Servair, Inc., Petitioner, v. National Labor Relations Board, Respondent.national Labor Relations Board, Cross-petitioner, v. Servair, Inc., Cross-respondent, 726 F.2d 1435 (9th Cir. 1984)Annotate this Case
Parry Grover, Davis, Wright, Todd, Riese & Jones, Anchorage, Alaska, for petitioner.
Elliott Moore, Washington, D.C., for respondent.
Petition for Review and Cross-Application for Enforcement of an Order of the National Labor Relations Board.
Before TRASK and GOODWIN, Circuit Judges, and EAST* , District Judge.
GOODWIN, Circuit Judge.
Servair petitions this court under 29 U.S.C. § 160(f) to set aside an order of the National Labor Relations Board finding that Servair violated Sec. 8 of the National Labor Relations Act, 29 U.S.C. § 158, by discharging 19 employees. Servair contests the Board's refusal to defer to an earlier arbitration decision in Servair's favor. The Board found that the strike had been in response to the illegal discharge of a fellow-employee and was therefore protected activity despite the "no-strike" clause in the collective bargaining agreement. See Mastro Plastics Corp. v. Labor Board, 350 U.S. 270, 76 S. Ct. 349, 100 L. Ed. 309 (1956). The Board cross-petitions for enforcement of its order that these employees be reinstated with back pay.
Servair furnishes ground services to airlines with routes passing through Anchorage, Alaska. In 1976, while Servair's employees were represented by the International Association of Machinists and Aerospace Workers (Machinists), the Teamsters Union began an organizing campaign at Servair, and in 1977 the Teamsters filed a representation petition with the Board.
During the election campaign Servair management repeatedly attempted to influence the outcome of the election. Servair management interrogated employees, either instigated surveillance of employees or created the impression of surveillance, threatened to discharge employees if the Teamsters won, and discriminated against Teamster job applicants. The administrative law judge found that these practices violated 29 U.S.C. § 158. The company did not except to the findings, and does not contest them here.
Events following the election in April 1977 are, however, disputed. A third union, the International Union of Operating Engineers, intervened, was openly supported by management, and received a majority of the employees' votes. In June, Servair fired George MacLean, who had been active in the Teamsters' organization campaign. MacLean filed a grievance and was reinstated. MacLean later left the company--voluntarily, according to Servair.
Before the grievance committee met on MacLean's discharge, however, 19 Servair employees stopped work to protest his firing. The Machinists-Servair collective-bargaining agreement, still in force, contained a "no-strike" clause. Servair discharged the strikers, but on the same day offered to reinstate them. Most of the 19 striking employees did not return to work, but filed grievances. The grievances were denied and went to arbitration under the terms of the bargaining agreement. The Machinists, representing the strikers at arbitration, chose to pursue a theory that the work stoppage did not constitute a strike. The arbitrator upheld the discharges, however, finding that the stoppage had violated the "no-strike" clause in the contract.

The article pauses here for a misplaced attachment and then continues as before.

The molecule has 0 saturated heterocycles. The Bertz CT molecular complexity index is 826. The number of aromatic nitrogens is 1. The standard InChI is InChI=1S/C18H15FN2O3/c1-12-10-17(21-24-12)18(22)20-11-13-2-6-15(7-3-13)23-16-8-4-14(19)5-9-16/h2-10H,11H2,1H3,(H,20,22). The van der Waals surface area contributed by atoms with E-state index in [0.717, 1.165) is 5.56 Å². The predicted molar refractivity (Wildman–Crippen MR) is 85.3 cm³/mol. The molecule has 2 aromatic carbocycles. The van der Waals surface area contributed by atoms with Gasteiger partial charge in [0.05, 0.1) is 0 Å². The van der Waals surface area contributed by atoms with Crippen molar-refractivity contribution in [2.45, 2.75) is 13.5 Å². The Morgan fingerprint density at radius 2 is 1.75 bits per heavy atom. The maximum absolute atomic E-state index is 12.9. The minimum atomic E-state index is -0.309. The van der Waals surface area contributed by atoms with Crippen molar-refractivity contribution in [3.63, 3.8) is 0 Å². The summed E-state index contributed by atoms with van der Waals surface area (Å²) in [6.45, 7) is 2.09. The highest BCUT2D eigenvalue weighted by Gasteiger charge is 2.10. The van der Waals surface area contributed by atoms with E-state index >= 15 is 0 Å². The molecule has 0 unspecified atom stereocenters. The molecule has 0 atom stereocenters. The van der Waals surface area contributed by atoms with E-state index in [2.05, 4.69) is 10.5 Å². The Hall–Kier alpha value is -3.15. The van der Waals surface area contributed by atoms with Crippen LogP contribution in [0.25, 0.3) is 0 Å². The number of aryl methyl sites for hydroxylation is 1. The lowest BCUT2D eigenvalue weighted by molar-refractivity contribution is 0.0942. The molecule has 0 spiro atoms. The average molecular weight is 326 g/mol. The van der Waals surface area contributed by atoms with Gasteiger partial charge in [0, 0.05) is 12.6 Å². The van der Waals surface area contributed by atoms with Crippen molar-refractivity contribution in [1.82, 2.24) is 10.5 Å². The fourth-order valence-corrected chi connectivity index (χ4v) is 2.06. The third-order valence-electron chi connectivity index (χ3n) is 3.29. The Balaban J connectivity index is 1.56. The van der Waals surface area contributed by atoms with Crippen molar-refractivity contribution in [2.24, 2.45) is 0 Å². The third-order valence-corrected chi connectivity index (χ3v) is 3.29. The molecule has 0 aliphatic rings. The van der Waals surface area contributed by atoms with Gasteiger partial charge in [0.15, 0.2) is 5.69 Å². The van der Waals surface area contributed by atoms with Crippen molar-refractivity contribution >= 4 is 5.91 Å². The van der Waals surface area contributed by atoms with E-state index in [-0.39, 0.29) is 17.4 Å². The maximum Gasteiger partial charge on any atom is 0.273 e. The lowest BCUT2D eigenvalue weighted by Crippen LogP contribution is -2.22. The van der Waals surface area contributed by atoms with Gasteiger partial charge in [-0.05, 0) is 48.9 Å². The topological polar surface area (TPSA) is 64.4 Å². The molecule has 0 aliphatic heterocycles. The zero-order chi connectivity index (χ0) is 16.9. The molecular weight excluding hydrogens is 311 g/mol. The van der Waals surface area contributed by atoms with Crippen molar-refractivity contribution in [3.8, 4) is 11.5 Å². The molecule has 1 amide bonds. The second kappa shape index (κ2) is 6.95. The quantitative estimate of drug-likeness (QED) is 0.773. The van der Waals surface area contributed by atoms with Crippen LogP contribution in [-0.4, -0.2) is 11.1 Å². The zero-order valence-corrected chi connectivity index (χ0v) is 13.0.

At approximately the same time the grievances were filed, the Teamsters filed charges with the Board alleging that Servair had committed an unfair labor practice by discharging the 19 employees. The Board issued a complaint that was consolidated with the pending complaints arising from the election. The administrative law judge, refusing to defer to the arbitral award upholding the discharges, found that MacLean's discharge had been discriminatory and that the strike in response to his discharge was protected activity. The administrative law judge concluded that the discharge of the strikers was an unfair labor practice and recommended that the strikers be reinstated with back pay. The Board adopted the findings and recommendations of the administrative law judge.
The primary issue before us is whether the Board properly refused to defer to the arbitral award upholding the discharge of the 19 strikers.
The Board is provided with statutory authority under section 10(a) of the National Labor Relations Act, 29 U.S.C. § 160(a),1 to adjudicate and remedy unfair labor practices. The presence of other means of resolving disputes, including arbitration, does not oust the Board of jurisdiction. NLRB v. Strong, 393 U.S. 357, 89 S. Ct. 541, 21 L. Ed. 2d 546 (1969); Ad Art, Inc. v. N.L.R.B., 645 F.2d 669, 674 (9th Cir. 1980). The Board has considerable discretion, however, to respect an arbitration award if to do so serves the fundamental purposes of the Act. Carey v. Westinghouse Corp., 375 U.S. 261, 270-72, 84 S. Ct. 401, 408-09, 11 L. Ed. 2d 320 (1964).